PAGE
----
- Importing Petroleum Products Enriches Nigerian Elite & Impoverish the Masses.
- Nigeria Still Uses Mediocre and out-of-sync Laws On Petroleum (Petroleum Act 1969 & Petroleum Profit Tax Act, 1958)
Speaker of the House of Representatives, Yakubu Dogara said some rich Nigerians has continued to support oil importation as a means to enrich themselves regardless of the plight of the impoverished masses.
This he stated, is the reason why Nigeria has depended heavily in oil importation despite being one of the largest oil producing countries in the world.
During the National Stakeholders Summit on Petroleum Industry Reforms organised by the House Committee on Petroleum in Abuja, Monday, July 18, Dogara reiterated the fact that Nigeria is lacking in capacity to maximize its oil and gas so as to attract more revenue from the sector.
“Nigeria is one of the richest petroleum regions of the world. Paradoxically, it has never been able to maximize effectively its immense oil and gas potentialities and the revenue accruing from it.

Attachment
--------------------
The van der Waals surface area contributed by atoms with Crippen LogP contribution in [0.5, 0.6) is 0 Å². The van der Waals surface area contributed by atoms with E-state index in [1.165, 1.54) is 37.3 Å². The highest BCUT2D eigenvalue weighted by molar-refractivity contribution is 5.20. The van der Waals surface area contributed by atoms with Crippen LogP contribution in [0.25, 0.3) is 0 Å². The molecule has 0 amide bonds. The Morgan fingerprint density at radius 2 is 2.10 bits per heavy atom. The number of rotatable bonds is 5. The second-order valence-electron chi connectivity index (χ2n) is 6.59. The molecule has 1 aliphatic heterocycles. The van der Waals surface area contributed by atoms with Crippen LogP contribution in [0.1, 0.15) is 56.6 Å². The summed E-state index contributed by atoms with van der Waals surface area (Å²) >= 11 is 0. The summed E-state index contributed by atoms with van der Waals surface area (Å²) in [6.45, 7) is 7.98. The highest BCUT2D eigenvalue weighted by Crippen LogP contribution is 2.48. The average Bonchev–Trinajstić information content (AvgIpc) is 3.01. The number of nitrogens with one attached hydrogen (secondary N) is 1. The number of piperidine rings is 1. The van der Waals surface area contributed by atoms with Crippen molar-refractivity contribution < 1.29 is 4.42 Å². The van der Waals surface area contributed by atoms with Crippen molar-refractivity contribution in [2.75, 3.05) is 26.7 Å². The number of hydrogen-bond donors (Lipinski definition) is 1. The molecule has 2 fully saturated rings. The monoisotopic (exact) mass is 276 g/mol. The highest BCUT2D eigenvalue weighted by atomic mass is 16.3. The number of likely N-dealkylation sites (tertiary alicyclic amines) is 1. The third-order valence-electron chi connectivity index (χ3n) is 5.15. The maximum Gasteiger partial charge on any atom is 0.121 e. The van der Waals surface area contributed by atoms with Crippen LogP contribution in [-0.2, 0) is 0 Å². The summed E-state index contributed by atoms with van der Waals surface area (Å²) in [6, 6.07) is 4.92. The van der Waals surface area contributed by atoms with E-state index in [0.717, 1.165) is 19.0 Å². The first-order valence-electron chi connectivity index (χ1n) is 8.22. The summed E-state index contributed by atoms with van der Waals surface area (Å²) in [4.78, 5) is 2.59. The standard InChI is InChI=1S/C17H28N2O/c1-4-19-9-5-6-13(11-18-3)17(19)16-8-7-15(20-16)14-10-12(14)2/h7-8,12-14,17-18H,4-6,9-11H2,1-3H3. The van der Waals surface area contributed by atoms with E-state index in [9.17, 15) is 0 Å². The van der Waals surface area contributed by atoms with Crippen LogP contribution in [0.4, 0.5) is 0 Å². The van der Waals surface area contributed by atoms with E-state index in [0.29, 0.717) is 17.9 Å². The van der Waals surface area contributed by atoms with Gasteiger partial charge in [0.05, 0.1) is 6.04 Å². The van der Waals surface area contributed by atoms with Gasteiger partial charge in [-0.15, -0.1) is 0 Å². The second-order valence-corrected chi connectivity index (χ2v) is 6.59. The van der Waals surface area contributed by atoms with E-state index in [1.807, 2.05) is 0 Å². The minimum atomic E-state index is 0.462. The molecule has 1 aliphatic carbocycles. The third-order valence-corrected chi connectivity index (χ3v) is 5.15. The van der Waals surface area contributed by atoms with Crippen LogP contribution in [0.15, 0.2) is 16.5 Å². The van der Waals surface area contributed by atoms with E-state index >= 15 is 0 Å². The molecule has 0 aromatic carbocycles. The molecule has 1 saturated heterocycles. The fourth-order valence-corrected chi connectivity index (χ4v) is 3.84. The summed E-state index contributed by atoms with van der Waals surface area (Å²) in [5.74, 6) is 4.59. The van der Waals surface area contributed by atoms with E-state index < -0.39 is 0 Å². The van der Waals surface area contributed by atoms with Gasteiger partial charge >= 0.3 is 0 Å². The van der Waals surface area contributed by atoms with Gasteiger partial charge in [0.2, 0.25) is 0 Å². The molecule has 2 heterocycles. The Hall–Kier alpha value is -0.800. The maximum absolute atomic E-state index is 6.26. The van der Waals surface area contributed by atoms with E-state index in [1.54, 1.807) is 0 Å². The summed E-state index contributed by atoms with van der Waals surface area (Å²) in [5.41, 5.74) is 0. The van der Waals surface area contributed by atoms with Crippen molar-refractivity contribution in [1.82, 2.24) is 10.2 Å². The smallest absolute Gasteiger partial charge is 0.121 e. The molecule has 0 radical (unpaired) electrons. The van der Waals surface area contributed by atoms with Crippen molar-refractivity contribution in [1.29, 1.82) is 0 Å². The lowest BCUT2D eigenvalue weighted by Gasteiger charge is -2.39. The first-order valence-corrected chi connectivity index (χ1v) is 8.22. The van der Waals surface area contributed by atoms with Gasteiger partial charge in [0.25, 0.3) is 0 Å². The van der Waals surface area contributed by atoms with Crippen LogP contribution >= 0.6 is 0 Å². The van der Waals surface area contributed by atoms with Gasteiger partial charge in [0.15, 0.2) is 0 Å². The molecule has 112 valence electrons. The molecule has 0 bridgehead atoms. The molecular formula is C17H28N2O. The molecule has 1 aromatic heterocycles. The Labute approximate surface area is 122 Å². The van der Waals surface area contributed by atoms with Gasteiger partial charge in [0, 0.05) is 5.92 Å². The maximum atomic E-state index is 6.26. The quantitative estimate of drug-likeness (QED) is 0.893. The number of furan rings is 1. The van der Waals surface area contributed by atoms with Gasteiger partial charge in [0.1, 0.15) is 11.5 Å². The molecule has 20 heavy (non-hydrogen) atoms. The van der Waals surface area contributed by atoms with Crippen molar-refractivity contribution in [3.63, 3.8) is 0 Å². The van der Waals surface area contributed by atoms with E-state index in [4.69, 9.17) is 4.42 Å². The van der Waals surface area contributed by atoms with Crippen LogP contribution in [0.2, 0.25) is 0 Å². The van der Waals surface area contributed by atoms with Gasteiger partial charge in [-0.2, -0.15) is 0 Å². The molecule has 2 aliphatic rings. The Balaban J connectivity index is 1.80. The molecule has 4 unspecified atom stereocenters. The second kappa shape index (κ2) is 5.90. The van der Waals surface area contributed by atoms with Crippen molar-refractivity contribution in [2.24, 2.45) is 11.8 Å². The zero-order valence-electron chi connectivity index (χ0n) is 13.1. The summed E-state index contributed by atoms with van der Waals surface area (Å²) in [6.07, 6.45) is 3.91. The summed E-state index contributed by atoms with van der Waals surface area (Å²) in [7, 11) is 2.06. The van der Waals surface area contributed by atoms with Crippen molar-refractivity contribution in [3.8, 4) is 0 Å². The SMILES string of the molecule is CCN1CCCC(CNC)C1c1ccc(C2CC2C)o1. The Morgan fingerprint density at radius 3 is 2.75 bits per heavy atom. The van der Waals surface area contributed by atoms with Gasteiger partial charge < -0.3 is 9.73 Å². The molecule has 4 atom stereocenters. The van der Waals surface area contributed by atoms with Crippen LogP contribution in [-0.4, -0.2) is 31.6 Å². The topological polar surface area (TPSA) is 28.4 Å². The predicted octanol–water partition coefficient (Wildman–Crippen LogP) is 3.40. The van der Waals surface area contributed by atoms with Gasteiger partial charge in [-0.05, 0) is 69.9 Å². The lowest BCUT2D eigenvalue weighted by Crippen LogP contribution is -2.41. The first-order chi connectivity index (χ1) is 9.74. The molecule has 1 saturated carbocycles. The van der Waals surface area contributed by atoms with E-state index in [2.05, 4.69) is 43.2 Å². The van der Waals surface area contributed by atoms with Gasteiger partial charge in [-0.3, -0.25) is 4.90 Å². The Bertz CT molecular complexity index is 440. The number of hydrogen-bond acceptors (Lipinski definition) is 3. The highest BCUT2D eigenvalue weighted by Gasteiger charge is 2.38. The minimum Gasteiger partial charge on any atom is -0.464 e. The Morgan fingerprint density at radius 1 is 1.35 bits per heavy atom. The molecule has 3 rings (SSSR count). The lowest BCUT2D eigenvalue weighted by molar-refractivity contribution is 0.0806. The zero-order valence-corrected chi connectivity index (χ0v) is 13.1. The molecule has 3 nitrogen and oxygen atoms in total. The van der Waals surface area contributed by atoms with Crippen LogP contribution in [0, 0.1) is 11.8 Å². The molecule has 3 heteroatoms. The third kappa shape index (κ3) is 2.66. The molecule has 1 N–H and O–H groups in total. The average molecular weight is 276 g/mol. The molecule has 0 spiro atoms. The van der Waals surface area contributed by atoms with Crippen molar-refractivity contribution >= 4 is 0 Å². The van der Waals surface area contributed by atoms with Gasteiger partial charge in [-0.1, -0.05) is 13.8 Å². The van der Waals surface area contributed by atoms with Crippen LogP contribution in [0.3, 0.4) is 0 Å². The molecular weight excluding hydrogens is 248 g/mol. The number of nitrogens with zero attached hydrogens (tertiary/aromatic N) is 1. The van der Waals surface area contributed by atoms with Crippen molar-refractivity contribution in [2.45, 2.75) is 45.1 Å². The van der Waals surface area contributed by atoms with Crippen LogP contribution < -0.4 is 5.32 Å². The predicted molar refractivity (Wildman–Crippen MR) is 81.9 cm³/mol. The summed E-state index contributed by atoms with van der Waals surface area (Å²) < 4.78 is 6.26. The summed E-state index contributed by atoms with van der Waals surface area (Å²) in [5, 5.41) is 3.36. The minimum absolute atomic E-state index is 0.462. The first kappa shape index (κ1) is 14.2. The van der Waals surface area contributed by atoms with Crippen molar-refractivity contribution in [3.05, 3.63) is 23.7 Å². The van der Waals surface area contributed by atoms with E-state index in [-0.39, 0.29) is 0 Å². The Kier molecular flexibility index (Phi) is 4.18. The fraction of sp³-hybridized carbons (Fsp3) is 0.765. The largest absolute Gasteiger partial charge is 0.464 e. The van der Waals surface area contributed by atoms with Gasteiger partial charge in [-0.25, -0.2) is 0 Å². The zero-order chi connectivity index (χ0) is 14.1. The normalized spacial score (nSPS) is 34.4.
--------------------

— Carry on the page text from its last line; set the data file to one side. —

“The downstream operates in a state of almost continuous malfunction, and, for years, has been characterized by comatose refineries and an inefficient downstream.
“Nigeria is both one of the world’s largest producers of crude oil, and one of the world’s leading importers of petroleum products, a dependency that has enriched the elite at the expense of the increasingly impoverished masses.
“Decades after the advent of Nigeria’s petroleum industry, problems which led to host community agitation remain unaddressed and highly politicized, and the question of the extent to which revenues from the industry should be shared among the three tiers of government and the people remain, as do the content and limits of corporate social responsibility.
“These are all crucial issues that should be addressed to guarantee and ensure a stable polity in Nigeria.
“These examples represent just a few of the present problems of Nigeria’s petroleum industry, and are reflective of an industry that is in critical need of total restructuring, which can only be commenced through the enactment of laws that provide the legal framework that will promote the emergence of an optimal petroleum industry.
“The existing laws are outdated, anachronistic, and out-of-sync with international best practices and current technological advances for decades, with the primary laws being the Petroleum Act of 1969, and the Petroleum Profits Tax Act, 1958.”